35 miles to the east of Danbury, General Benedict Arnold was gathering a force of 500 regular and irregular Connecticut militia, with Generals David Wooster and Gold Selleck Silliman.

Arnold’s forces arrived too late to save Danbury, but inflicted a nasty surprise on the British rearguard as the column approached nearby Ridgefield.  Never outnumbered by less than three-to-one, Connecticut militia was able to slow the British advance until Ludington’s New York Militia arrived on the following day.  The last phase of the action saw the same type of swarming harassment, as seen on the British retreat from Concord to Boston, early in the war.

Though the British operation was a tactical success, the mauling inflicted by these colonials ensured that this was the last hostile British landing on the Connecticut coast.

The British raid on Danbury destroyed at least 19 houses and 22 stores and barns.  Town officials submitted £16,000 in claims to Congress, for which town selectmen received £500 reimbursement.  Further claims were made to the General Assembly of Connecticut in 1787, for which Danbury was awarded land.  In Ohio.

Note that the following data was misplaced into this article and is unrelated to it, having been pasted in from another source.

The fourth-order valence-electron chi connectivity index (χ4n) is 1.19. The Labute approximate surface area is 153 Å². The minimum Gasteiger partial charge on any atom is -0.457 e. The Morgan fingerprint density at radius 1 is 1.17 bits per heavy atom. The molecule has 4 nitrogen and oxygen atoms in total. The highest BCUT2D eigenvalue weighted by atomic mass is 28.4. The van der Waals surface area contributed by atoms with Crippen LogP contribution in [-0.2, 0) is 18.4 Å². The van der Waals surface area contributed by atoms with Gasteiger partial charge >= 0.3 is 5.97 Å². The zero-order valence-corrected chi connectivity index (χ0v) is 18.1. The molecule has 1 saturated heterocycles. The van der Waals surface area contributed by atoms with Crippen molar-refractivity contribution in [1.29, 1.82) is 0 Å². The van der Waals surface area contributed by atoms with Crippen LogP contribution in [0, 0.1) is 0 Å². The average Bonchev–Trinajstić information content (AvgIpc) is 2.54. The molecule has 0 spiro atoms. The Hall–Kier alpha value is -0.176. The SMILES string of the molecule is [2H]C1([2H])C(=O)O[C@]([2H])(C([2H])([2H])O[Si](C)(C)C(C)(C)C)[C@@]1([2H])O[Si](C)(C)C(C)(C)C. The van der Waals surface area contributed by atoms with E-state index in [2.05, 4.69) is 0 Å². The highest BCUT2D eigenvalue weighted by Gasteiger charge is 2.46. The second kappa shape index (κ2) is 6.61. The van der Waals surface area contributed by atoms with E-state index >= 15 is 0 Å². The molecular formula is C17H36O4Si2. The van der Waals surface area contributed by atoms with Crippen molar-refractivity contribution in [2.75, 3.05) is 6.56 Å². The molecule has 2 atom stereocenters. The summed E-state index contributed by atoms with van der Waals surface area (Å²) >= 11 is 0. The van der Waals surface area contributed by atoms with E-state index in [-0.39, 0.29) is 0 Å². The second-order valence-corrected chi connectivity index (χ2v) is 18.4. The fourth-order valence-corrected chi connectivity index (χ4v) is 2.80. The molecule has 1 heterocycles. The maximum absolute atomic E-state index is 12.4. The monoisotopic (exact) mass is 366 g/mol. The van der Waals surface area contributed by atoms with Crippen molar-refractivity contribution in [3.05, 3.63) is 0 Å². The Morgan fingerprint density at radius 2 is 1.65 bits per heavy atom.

Keeler_tavern_ridgefield_cannonball_2006
Keeler Tavern

The Keeler Tavern in Ridgefield is now a museum.  The British cannonball fired into the side of the building, remains there to this day.

At the time, Benedict Arnold planned to travel to Philadelphia, to protest the promotion of officers junior to himself, to Major General.  Arnold, who’d had two horses shot out from under him at Ridgefield, was promoted to Major General in recognition for his role in the battle.  Along with that promotion came a horse, “properly caparisoned as a token of … approbation of his gallant conduct … in the late enterprize to Danbury.”  For now, the pride which would one day be his undoing, was assuaged.